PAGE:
400th Post! NSA Workshop Summaries
Posted July 16, 2011on:
Here are summaries from some workshops presented at this year’s National Stuttering Association annual conference recently held in Texas!
I am also gratified to have reached a milestone. This is my 400th post since starting this blog in February 2009!
There were so many workshops to choose from at the same time. It’s almost unfair to have to choose. So I asked fellow attendees to summarize some of the best workshops they attended. Helps me, helps you, helps all.
You Are Changed By What You Do: “Shame-Busting” Through Avoidance Reduction Therapy. This was the most powerful workshop for me, led by Vivian Sisskin. She and several people that participate in her therapy groups led us through how to reduce shame by learning to face our fears and re-define success and progress. I listened to Vivian speak last year and became fascinated with her approach to avoidance reduction.
Shame was always my biggest issue, and learning even to identify that is hugely empowering. I have read several books on shame reduction and shame resilience over the last year as well, that has helped me move toward more acceptance of my feelings and emotions.
My friend Brandon shares his take away points from two workshops that resonated with him.
Release Fear, presented by Zaheen Nanji and NSA Career All-Stars, presented by Beth Bienvenu, Jim McClure, Tracey Wallace, Gregg Benedikt, and John Moore.
Brandon writes, “As I find myself looking for a new career opportunity I realized that the work place is my final frontier. From experience in working outside my comfort zone, I know what needs to be done but wanted to hear it from others that are doing it. The Release Fear workshop turned the abstract concept of “facing what you fear to create change” into a logical evaluation to expose the cost of making or not making the change. This workshop helped me to see that some discomfort now while facing challenging speaking situations will lead to a more open and balanced life in the future.”
He goes on to share, “Do you remember growing up thinking, “Damn, am I the only one that stutters?” Then you find an organization like the NSA and know you are not alone. Witnessing a person stuttering in the workplace is like a Bigfoot sighting for me. It is exciting and a bit scary depending on how far away I am from it.
I still feel I have one foot stuck in the mud with regard to the workplace, so I was excited to hear from the NSA Career Stars. Hearing first hand from these successful people that stutter in the work environment took away a lot of the mystery I had built up around it.
I loved the slogan “Participation is the Price of Admission”. A few years back I realized that in order to be more at ease with stuttering I would need to take it to the street. Originally I was misled to think I could practice in hiding then put the show on for all to see. I realized I was just going to have to be ME!
One of the biggest changes I had to make was to start using the world as my practice. Hearing it again from one of the speakers pinpointing the workplace really hit home for me. The phrase “Participation is the Price of Admission” has many meanings for me. Regarding stuttering, it reinforces that I need to work my speech agenda step by step, speaking up and sharing my ideas and concerns, and interacting, all for the admission to a better more fulfilling life.”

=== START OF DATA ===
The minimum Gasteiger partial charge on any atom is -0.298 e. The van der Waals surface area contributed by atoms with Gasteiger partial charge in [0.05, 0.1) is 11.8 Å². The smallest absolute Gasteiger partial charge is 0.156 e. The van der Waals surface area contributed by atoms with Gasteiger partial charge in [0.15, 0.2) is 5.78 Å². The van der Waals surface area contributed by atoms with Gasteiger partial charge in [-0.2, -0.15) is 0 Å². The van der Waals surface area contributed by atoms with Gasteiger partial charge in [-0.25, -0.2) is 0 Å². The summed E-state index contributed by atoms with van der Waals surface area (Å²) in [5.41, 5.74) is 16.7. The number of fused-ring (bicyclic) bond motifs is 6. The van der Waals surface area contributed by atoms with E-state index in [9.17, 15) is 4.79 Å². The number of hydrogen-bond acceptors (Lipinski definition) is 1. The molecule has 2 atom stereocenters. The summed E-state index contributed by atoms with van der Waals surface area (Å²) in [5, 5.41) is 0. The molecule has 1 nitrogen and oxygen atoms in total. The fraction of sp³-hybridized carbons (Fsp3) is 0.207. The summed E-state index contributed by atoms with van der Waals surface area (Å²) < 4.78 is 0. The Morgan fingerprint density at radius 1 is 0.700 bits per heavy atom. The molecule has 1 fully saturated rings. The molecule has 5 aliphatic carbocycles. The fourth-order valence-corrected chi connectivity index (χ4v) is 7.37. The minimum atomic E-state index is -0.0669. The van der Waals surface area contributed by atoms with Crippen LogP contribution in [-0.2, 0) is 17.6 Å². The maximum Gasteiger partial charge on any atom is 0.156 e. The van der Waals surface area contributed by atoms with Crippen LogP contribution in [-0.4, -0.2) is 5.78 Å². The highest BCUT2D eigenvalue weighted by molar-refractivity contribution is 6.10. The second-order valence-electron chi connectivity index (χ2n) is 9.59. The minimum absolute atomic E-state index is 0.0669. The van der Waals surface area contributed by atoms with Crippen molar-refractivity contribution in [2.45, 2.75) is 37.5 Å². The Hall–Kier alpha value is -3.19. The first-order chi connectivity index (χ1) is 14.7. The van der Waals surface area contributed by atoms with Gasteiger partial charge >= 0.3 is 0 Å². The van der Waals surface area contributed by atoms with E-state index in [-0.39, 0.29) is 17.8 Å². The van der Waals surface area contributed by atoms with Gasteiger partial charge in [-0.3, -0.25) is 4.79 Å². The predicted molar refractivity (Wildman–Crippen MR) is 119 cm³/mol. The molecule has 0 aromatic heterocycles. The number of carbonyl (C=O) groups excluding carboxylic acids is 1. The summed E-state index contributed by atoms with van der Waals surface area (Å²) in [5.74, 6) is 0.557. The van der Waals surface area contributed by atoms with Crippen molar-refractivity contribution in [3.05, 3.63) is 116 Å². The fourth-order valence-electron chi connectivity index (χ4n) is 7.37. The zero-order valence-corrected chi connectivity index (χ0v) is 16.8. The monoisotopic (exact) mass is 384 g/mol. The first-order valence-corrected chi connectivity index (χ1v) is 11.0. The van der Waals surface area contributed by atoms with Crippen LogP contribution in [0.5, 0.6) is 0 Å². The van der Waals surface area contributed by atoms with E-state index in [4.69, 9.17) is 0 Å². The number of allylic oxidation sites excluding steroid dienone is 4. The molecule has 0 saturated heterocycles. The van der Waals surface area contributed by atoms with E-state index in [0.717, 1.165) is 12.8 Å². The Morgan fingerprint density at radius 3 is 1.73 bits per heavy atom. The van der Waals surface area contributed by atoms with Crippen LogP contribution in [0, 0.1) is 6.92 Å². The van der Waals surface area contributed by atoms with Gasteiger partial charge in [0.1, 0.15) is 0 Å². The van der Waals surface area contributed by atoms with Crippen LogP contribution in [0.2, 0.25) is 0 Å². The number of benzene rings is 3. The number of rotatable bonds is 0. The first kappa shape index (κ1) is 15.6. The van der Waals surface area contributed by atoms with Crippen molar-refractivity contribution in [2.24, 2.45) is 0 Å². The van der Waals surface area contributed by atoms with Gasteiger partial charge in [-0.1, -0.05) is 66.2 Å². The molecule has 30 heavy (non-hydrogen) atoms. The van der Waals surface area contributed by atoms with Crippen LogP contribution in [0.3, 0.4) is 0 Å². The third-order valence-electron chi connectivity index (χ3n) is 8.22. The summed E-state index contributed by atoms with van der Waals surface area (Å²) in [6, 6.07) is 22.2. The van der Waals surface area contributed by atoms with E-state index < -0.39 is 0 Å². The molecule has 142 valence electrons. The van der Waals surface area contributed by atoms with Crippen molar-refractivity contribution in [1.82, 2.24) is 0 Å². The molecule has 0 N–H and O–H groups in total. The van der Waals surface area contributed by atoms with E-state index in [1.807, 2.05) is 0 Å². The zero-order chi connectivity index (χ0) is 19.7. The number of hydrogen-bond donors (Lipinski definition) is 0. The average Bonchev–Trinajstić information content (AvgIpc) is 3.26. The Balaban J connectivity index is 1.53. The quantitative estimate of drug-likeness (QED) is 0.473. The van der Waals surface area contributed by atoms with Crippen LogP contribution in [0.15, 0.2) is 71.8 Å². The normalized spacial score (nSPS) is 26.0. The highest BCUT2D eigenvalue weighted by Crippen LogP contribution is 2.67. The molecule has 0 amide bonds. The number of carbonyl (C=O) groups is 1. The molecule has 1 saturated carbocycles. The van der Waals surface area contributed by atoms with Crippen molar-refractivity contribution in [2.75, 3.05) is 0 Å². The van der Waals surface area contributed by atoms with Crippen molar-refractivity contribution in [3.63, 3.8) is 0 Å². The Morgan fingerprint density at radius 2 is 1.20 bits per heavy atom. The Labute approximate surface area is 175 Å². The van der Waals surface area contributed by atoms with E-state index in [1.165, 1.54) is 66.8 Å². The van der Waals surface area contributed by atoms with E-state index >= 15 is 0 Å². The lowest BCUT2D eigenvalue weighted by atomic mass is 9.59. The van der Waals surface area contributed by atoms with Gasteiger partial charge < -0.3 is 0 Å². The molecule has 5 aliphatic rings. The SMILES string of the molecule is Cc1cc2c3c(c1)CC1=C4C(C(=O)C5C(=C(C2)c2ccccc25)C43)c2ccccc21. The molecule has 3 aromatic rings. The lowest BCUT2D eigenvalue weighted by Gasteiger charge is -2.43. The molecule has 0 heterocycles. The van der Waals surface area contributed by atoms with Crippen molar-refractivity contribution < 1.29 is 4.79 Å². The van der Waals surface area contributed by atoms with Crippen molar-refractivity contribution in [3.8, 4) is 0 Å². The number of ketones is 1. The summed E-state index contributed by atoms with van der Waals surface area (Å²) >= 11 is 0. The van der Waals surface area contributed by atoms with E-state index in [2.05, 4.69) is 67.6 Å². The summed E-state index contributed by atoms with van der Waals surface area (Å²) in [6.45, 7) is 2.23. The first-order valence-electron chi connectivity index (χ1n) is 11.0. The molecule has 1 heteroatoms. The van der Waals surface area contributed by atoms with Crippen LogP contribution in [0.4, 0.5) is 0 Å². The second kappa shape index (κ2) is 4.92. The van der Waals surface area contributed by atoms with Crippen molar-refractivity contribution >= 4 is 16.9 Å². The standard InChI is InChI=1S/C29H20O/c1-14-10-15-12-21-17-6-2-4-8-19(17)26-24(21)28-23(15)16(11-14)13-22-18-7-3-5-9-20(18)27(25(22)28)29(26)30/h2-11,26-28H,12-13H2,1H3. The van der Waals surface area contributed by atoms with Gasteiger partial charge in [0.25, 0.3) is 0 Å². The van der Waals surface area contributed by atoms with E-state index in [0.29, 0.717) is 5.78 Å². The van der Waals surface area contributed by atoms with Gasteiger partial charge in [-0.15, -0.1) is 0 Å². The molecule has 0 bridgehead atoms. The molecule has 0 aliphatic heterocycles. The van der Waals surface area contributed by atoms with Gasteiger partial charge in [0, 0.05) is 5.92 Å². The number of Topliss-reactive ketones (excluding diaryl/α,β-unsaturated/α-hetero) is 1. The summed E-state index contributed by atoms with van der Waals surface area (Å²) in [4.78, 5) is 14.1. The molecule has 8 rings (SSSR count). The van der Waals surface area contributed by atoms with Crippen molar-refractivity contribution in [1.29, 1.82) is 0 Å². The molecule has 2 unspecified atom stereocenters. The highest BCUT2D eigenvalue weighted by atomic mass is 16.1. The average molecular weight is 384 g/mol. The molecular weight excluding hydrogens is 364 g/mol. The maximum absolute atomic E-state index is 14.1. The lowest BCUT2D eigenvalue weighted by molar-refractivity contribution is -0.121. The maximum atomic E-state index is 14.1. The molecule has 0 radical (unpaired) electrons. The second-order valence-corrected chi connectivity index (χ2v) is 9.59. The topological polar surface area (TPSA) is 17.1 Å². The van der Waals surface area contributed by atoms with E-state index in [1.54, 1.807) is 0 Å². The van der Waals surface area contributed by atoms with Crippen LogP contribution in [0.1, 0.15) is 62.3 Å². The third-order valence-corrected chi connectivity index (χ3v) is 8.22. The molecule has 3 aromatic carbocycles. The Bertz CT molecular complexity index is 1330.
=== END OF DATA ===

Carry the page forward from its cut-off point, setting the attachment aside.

Brandon – thanks so much for sharing these thoughts and how helpful these presentations were for you!
My friend Anna shares her thoughts on some workshops she attended. Anna was a first time attendee to the conference and also presented at the Toastmasters workshop! I have so much material here that I will include her two other summaries in my next post.
Laughter Yoga – The Fun Part of Everyday presented by Judith Newman.
Anna writes: “When was last time you really laughed? Not smiled, chuckled or giggled, but laughed, openly, heartily, loudly, without inhibitions? If you can’t remember, you should check out laughter yoga classes. As Judith explained, laughter is very beneficial to our body and our brain – so we should do it often. You can do it alone and your body won’t know the difference between a “fake” laugh and the real thing.
But it is easier to burst into open laughter in a group, under the guidance of a laughter Yoga leader. For 45 minutes we did silly exercises and laughed so hard, my insides started to hurt. Regarding stuttering, it is not a therapy. But laughing with all your might, while looking a stranger in the eye, is definitely something that I don’t do in my everyday life. To me it was very liberating. To my non-PWS husband – a bit too weird.”
Thanks Anna for taking the time to share these thoughts.
In my next post, I will have two more summaries from Anna, on Dr. Baker’s Speech – Treatment Innovations and Journey of Hope presented by Robert Baker Ph.D. and Going Beyond Stammering with Confidence presented by Maria McGrath (who has been a guest on this podcast).
And I will have a summary from Alex on his powerful thoughts on the keynote by Neal Jeffrey.
I also have a few live videos from the conference that I will post, once I have secured permission from those recorded. Feel free to leave comments, so that the folks who took the time to write these up, and me, know that you found it helpful.